Crystal Reports, webElements, and the iPad
During the SAP 5O5 World Championships (sailboat racing) in Aarhus, we created a Crystal Report to run specifically on the iPad. We wanted to give the sailors a tool to analyze how they performed against their competitors in a particular race. We also wanted to see what kind of effort it would be to run an interactive Crystal Report on this device.
If you have an iPad, and you are interested in viewing the above mentioned report, please
- go to the SAP Experience site at experience.sap.com in your iPad’s Safari browser
- press the picture of the sailboat to go to the 5O5 page
- press the See It In Action button
The end user can change the sailboat that they want to focus on. The report then shows the 5 boats that finished before the chosen focus boat, and the 5 boats that finished after the focus boat, if applicable. The top 3 finishers were always displayed and the report would always show 14 racers to keep the sizing of the report consistent. Crystal’s interactive sorting feature was also implemented to allow the end user to sort the report by various measures which are summarized in the graphs. A cross-tab at the bottom highlights the positions gained or positions lost at each leg of the race.
More info on how we did it:
Without any additional effort (versus publishing any report to an Enterprise environment) we were able to deploy the first report to be consumed by iPad users at the event. We used an OpenDocument url (opened from a web based email account) to open up the report, logged into InfoView and then viewed the report. However, there were a couple of issues.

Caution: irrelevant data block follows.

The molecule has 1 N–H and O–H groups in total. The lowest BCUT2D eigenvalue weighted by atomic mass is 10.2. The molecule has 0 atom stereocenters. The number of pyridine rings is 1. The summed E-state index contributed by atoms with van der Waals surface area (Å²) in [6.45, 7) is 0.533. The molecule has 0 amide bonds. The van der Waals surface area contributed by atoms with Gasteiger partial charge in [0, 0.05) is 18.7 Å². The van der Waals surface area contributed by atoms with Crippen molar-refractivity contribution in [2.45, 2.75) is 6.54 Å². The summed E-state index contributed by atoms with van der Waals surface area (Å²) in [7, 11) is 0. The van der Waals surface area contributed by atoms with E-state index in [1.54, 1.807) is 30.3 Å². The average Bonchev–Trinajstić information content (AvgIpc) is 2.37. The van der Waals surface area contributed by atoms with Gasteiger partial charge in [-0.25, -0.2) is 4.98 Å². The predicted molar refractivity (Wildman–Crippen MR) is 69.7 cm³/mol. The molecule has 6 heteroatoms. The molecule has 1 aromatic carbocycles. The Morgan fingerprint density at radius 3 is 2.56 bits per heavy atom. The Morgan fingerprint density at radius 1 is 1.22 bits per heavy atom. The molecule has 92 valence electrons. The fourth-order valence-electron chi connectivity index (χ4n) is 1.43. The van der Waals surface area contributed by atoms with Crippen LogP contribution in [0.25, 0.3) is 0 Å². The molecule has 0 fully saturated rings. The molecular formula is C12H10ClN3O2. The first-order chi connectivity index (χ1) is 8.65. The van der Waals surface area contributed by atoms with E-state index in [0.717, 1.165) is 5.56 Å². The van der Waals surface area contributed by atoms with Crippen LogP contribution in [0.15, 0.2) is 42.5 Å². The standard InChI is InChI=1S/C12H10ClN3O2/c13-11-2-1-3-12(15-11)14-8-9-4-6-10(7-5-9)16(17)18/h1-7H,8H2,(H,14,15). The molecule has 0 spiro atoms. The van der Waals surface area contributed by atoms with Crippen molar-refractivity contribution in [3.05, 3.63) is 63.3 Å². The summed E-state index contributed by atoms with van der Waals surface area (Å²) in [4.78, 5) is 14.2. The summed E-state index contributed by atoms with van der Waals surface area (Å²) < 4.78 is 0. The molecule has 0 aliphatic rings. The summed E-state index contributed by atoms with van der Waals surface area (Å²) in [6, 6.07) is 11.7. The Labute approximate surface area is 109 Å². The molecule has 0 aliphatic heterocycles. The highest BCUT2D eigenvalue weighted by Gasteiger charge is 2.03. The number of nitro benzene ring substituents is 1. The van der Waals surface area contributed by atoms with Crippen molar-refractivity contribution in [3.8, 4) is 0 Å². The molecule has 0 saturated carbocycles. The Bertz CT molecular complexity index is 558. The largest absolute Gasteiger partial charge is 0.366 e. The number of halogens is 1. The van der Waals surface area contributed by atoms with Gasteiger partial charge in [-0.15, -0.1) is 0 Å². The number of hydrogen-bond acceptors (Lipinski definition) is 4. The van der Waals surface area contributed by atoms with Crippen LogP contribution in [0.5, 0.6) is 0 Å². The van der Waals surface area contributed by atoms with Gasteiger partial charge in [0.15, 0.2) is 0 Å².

The first issue was that the prompt / parameter panel in the Crystal Reports viewer was not that easy to use in the iPad. We were able to get around that issue using the Crystal Reports webElements custom functions to embed the html controls onto the report. We also hid the Crystal Reports viewer toolbar as it did not make much sense to have this visible on the iPad. You can hide the viewer toolbar using webElements or with the OpenDocument parameters found Hiding the Toolbar in Crystal Reports and 2 Other Great OpenDocument Features.
The second issue was that the report was truncated at the bottom so regular scrolling on the iPad did not work that great. The end user had to use a two finger scroll method to view the very bottom of the report. This seems to be an issue with frames and the iPad. OpenDocument opens up a report in a frame and thus it did not want to scroll with one finger on the iPad. Hopefully the iPad’s next OS will have this addressed. Or hopefully we can find a workaround for this in the meantime.
Single sign on (SSO) was later deployed on the Enterprise system which allowed the end user to open up the report without having to log into InfoView. This makes for a better end user experience when you are using a generic user.
Overall the project was deemed a success and we were able to deploy Crystal Reports to an iPad without that much additional effort. We did not test the report on the iPod due to the screen size required for the report. Should you wish to see any more samples created with Crystal Reports for the iPad or the iPod (or not specifically for these devices) please go to the Value Added Samples and Demos site here.